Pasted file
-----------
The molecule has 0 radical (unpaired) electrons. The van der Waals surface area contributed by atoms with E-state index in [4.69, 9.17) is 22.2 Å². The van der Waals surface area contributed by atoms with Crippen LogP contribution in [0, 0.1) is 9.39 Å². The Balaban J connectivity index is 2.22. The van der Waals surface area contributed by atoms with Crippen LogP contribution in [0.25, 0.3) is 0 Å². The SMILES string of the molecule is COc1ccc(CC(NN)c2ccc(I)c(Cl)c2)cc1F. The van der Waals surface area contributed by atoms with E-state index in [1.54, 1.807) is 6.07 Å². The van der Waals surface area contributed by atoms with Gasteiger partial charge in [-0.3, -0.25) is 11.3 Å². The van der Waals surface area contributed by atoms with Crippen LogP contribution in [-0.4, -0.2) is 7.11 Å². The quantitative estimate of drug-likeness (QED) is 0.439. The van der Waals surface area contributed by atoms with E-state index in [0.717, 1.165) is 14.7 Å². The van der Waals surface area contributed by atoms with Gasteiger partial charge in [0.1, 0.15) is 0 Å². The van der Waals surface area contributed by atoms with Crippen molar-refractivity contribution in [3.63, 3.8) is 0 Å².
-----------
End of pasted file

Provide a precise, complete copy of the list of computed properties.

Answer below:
The molecule has 0 radical (unpaired) electrons. The van der Waals surface area contributed by atoms with E-state index in [4.69, 9.17) is 22.2 Å². The van der Waals surface area contributed by atoms with Crippen LogP contribution in [0, 0.1) is 9.39 Å². The Balaban J connectivity index is 2.22. The van der Waals surface area contributed by atoms with Crippen LogP contribution in [0.25, 0.3) is 0 Å². The SMILES string of the molecule is COc1ccc(CC(NN)c2ccc(I)c(Cl)c2)cc1F. The van der Waals surface area contributed by atoms with E-state index in [1.54, 1.807) is 6.07 Å². The van der Waals surface area contributed by atoms with Gasteiger partial charge in [-0.3, -0.25) is 11.3 Å². The van der Waals surface area contributed by atoms with Crippen LogP contribution in [-0.4, -0.2) is 7.11 Å². The quantitative estimate of drug-likeness (QED) is 0.439. The van der Waals surface area contributed by atoms with E-state index in [0.717, 1.165) is 14.7 Å². The van der Waals surface area contributed by atoms with Gasteiger partial charge in [0.1, 0.15) is 0 Å². The van der Waals surface area contributed by atoms with Crippen molar-refractivity contribution in [3.63, 3.8) is 0 Å².